I have my own very strong opinion on where to put business logic, but it isn’t any of the above. It’s this: It depends. Depends on your organization, your application, and even, sometimes, the particular business rule. Yes, it can be hard to maintain business rules scattered throughout various application tiers, but it’s worth it, because each tier has its own strengths and weaknesses.
Business Logic in the Database
Take the EIS tier, AKA the database. The DB developers are right–this is the absolute most secure and robust layer at which to put your business logic. If true disaster would result if a rule were broken even once–even by a developer with a SQL prompt who had spent a bit too much time at the aforementioned bar the night before–this is really your only option. And it’s the only option that’s really and truly 100% guaranteed to be enforced in every single application that changes data, with no additional work on the developer’s end.
There’s another very good reason to put some business rules in the database: They use a *lot* of data. I’m not talking about a rule requiring a SQL query that returns 100 rows, even if it’s from a million-row table. I’m talking about a rule that, say, will perform updates on each of a million (or even 100,000) rows. You do not want to instantiate one million entity beans (or, for you ADF-ers out there, one million entity object instances) and make changes through them. You want to have the database handle that; crunching huge amounts of data is what the database is for.
On the other hand, if none of these factors is critical to you, putting business logic in the database has some real disadvantages. First, there’s the issue of interactivity and JDBC hits. It’s not that a single JDBC hit is that expensive, but they do tend to add up, especially when you need one every single time you want to give feedback on user input, which in a rich UI situation is really quite often. Of course, if you have the sort of traditional form where an attempt is made to post data to the DB every time the user submits, this isn’t nearly as much of an issue.
Secondly, if a user violates a validation rule that’s being enforced by a DB trigger, what the application sees is a SQLException. And the message in a SQLException is not fit for public consumption. For one thing, it generally refers to database objects and columns. This is not information that will be useful to your customers, and it is the sort of information that might be useful to individuals of technical skill and questionable character. For another, even if a specific attribute caused the problem, a SQLException is unlikely to contain the sort of information that you could use to create, say, a FacesMessage bound to a particular control–so no nice link in the message box, and no nice red X beside the particular value that the user needs to fix.
There are ways to get around that–in fact, I’ll talk about them in next week’s entry–but they’re annoying; they require a fair bit of parsing and plumbing. Business logic placed in the middle tier allows you to more easily create exceptions that integrate well with JSF messages. In fact, if you’re using validation rules in ADF BC or the ADF Model, the framework will manage this process by itself.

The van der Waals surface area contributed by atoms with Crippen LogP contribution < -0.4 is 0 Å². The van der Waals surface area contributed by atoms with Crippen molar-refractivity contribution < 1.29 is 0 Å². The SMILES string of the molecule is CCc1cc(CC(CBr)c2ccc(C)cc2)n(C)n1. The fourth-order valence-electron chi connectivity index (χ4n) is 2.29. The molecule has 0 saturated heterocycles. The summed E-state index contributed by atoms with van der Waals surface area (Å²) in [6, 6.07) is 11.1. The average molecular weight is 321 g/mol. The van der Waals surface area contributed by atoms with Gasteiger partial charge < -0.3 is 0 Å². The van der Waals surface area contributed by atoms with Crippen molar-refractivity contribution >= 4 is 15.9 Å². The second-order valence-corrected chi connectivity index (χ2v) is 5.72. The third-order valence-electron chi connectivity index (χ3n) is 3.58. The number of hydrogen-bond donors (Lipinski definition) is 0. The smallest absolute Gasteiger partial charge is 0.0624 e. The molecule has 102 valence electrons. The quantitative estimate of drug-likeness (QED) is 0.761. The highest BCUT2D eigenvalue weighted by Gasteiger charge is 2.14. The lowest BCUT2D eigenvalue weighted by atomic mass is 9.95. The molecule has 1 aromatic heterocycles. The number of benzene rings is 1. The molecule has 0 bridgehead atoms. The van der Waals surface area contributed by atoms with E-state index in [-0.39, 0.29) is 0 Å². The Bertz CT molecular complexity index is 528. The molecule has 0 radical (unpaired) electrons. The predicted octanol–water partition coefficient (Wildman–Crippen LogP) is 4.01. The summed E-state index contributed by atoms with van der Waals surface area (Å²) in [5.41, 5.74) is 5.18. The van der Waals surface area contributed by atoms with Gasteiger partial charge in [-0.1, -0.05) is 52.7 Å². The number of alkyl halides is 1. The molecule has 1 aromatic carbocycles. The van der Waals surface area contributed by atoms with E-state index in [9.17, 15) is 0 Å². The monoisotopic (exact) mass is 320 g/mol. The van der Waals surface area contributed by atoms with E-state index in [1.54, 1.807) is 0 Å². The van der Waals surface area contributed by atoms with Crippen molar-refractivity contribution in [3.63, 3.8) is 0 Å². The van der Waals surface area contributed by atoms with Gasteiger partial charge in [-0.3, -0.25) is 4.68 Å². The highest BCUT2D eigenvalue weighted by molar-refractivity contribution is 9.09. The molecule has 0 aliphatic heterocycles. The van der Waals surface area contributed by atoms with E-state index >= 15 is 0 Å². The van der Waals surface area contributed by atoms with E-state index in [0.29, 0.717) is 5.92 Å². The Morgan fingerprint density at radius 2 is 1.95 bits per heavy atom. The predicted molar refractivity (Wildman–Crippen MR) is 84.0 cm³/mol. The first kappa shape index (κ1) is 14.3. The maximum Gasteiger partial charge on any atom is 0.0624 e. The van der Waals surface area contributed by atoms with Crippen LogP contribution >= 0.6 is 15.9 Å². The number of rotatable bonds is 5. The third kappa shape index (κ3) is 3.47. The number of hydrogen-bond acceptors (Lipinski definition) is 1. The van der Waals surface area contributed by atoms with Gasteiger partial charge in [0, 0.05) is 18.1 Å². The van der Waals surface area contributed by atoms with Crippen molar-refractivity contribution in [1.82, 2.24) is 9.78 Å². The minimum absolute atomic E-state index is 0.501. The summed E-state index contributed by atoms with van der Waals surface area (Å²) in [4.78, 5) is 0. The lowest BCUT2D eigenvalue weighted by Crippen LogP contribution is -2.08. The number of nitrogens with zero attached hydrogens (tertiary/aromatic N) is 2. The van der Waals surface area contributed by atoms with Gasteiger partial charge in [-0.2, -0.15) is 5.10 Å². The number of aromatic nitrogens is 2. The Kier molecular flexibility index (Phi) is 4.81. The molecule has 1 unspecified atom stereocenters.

Business Logic in the Middle Tier
Which brings us to the middle tier, or, as Jave EE developers call it, “the application.” That’s really relevant: If you or most of your team consists of ace Java developers, who might know basic SQL but aren’t database experts, your productivity, and the quality of your applications, is going to plummet if you try to pack most of your business logic into the DB. Conversely, if you’re on a team of database wizards with one good Java developer, things will be a lot easier for you if you set that one developer doing error message integration and have everybody else writing triggers. That’s an important consideration, but it isn’t the only one.
As said above, working with large reams of data in the middle tier isn’t a very good idea. And no code you deploy on your application server is going to keep a single mistake at a SQL prompt from corrupting your data. Moreover, reuse of business logic between applications isn’t automatic if the logic is enforced by the application, rather than the database. You’ll have to make sure you structure business logic in such a way that it’s easy to reuse between applications, and then you have to make sure each application does reuse it.
That means keeping your code properly factored, moving reusable code up in the class hierarchy or out into object members. For people using ADF BC in particular, this means:
- Making liberal use of the “Business Components Base Classes” page of JDeveloper’s Project Settings dialog, and the “Class Extends” button on the Java page of most business component editors, so that you can factor common code into custom framework classes.
- Maintaining a single project of frequently used entity object definitions and associations, and importing those entity object definitions and associations into other projects, rather than recreating them. To be honest, this is kind of an annoying process now; the Business Components Library functionality in 11g will help matters here immensely.
- Creating, sharing, and using validation domains where appropriate.
- Creating, sharing, and using custom validation rules where appropriate.
All of these options are mentioned, but sort of pushed to the side or into “Advanced Topics” in the ADF documentation and developer’s guide, and to tell the truth, I’ve given them pretty short shrift in my earlier books (I’m hoping that Oracle JDeveloper Fusion Development – A Handbook for 4GL Developers will fix this problem). Don’t let that treatment fool you; these are topics that, at the very least, a lead developer on any sizable project that use(s) ADF BC for business rules enforcement should be familiar with.